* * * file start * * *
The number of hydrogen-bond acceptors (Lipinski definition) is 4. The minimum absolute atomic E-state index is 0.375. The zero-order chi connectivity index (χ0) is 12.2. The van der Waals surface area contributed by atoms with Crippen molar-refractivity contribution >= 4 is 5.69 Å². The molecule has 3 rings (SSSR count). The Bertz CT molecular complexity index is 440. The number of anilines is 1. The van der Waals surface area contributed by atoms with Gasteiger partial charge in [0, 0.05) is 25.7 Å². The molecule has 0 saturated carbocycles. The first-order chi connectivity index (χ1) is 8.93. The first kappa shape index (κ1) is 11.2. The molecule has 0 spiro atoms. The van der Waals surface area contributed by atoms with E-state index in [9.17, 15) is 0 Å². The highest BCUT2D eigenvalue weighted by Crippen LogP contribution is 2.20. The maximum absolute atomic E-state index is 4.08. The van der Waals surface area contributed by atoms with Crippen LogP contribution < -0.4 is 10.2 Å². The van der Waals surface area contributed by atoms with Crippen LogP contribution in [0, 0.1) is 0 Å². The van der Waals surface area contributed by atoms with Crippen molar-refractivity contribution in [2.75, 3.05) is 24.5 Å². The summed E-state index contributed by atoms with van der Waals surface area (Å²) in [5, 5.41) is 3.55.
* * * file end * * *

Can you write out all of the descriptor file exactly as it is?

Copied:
The number of hydrogen-bond acceptors (Lipinski definition) is 4. The minimum absolute atomic E-state index is 0.375. The zero-order chi connectivity index (χ0) is 12.2. The van der Waals surface area contributed by atoms with Crippen molar-refractivity contribution >= 4 is 5.69 Å². The molecule has 3 rings (SSSR count). The Bertz CT molecular complexity index is 440. The number of anilines is 1. The van der Waals surface area contributed by atoms with Gasteiger partial charge in [0, 0.05) is 25.7 Å². The molecule has 0 saturated carbocycles. The first-order chi connectivity index (χ1) is 8.93. The first kappa shape index (κ1) is 11.2. The molecule has 0 spiro atoms. The van der Waals surface area contributed by atoms with E-state index in [9.17, 15) is 0 Å². The highest BCUT2D eigenvalue weighted by Crippen LogP contribution is 2.20. The maximum absolute atomic E-state index is 4.08. The van der Waals surface area contributed by atoms with Crippen LogP contribution < -0.4 is 10.2 Å². The van der Waals surface area contributed by atoms with Crippen LogP contribution in [0, 0.1) is 0 Å². The van der Waals surface area contributed by atoms with Crippen molar-refractivity contribution in [2.75, 3.05) is 24.5 Å². The summed E-state index contributed by atoms with van der Waals surface area (Å²) in [5, 5.41) is 3.55.